The Sex-Positive Parent: An Interview with Founder Airial Clark

Airial Clark has an MA in Sexuality Studies and is the founder of The Sex-Positive Parent. She writes about the intersection of sex-positivity and parenting for multiple media outlets, teaches workshops for parents who have alternative sexualities, and offers one to one coaching for parents looking for sex-positive strategies and support. I first met Airial when we were both studying Anthropology at UC Berkeley. Who knew we’d both follow careers in sexuality education? When I learned about Airial’s amazing project, The Sex-Positive Parent, I couldn’t wait to share her inspiring message with the MSP community. Continue Reading →

This Bed’s For You

Do you prefer having the bed to yourself or do you like to share? Despite having a queen size bed, I often find that my two (not large!) dogs take over. I recently read an article from the Wall Street Journal about whether it’s better to share the bed with a partner or not. While the research that the article mentions is focused on heterosexual couples, I believe that it works for all individuals regardless of sexual orientation. In general, they say that sharing a bed has some major benefits (aside from having your own personal space heater). Continue Reading →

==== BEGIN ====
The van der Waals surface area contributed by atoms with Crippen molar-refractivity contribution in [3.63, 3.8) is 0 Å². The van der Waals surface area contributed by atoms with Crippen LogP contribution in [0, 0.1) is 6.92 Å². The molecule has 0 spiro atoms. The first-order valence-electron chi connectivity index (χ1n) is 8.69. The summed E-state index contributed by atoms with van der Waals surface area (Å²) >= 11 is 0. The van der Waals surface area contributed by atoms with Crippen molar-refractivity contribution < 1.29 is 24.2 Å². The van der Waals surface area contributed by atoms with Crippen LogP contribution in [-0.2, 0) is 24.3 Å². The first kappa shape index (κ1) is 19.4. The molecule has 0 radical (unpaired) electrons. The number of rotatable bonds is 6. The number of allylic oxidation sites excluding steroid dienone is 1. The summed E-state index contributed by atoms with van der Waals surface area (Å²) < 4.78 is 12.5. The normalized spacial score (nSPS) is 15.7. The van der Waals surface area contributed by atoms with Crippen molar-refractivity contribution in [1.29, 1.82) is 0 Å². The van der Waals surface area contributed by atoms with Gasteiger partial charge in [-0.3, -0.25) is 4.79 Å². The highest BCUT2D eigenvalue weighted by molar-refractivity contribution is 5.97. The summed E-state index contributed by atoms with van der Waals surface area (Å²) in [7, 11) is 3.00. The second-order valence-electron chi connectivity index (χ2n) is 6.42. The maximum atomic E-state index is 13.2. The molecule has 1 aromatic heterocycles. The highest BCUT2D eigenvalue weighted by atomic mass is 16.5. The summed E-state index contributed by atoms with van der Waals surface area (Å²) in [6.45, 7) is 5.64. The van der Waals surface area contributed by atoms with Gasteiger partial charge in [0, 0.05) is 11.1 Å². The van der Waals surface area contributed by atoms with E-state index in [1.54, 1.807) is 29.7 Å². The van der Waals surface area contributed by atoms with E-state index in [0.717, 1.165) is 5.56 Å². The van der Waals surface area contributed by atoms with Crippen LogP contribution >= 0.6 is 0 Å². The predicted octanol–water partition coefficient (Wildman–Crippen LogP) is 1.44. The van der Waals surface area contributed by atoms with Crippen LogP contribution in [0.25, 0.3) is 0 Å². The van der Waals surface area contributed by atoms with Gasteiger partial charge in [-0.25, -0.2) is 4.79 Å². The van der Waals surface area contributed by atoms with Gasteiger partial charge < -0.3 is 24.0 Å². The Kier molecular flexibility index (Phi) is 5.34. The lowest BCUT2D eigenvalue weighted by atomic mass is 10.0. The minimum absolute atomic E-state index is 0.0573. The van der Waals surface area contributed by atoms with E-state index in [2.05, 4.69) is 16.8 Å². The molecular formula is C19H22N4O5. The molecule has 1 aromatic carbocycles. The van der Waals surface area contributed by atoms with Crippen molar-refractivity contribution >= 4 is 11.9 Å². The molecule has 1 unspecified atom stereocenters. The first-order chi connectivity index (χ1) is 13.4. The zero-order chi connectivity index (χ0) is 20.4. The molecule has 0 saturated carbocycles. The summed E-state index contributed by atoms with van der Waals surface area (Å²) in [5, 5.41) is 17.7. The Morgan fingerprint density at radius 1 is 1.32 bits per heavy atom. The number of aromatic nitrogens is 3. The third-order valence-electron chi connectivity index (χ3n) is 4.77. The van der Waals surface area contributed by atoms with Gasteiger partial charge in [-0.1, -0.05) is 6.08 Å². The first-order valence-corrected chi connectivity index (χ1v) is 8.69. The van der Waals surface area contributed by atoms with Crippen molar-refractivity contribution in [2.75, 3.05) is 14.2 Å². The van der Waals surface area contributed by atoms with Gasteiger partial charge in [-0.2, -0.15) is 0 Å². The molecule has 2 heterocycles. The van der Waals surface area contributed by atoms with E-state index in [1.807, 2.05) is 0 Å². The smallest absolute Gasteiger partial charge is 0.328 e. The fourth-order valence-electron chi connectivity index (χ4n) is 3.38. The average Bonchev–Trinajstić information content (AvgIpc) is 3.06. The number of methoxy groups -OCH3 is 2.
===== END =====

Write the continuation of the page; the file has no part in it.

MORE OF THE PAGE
Three Things I’ve Learned Living With An Introvert

Being in a personality-discordant partnership can have its fair share of challenges. I’m a die-hard extrovert who lives with and loves a staunch introvert, and this personality discordance often feels like a greater divide than our differing genders. He is baffled that I can spend all day with lots of people and come home feeling energized, rather than exhausted. Even after I’ve been around individuals I find tiring, I tend to look for connection with other (non-tiring) people to feel more buoyant. This difference is not due to a respective lack of competence. Continue Reading →

Saying the Hard Things

Saying Hard Things to someone is often tough, but not as tough as you might think. Often the anticipation – the worrying about how someone will respond or what will happen after the words fall out of your mouth (or after you push them out of your mouth, one difficult one at a time) – is worse than actually saying The Really Hard Thing. It might be that the Really Hard Thing is that you are no longer in love or you need to break up or you need to move out or you need them to move out or you want a baby or you don’t want a baby or something else. It might feel big and scary to say it but you can do it. A brief, personal story:

Years ago, a masseuse/spiritual guru of mine told me “The truth will set you free” as she rubbed oil over my  body and rubbed bad things out and good things into it. Continue Reading →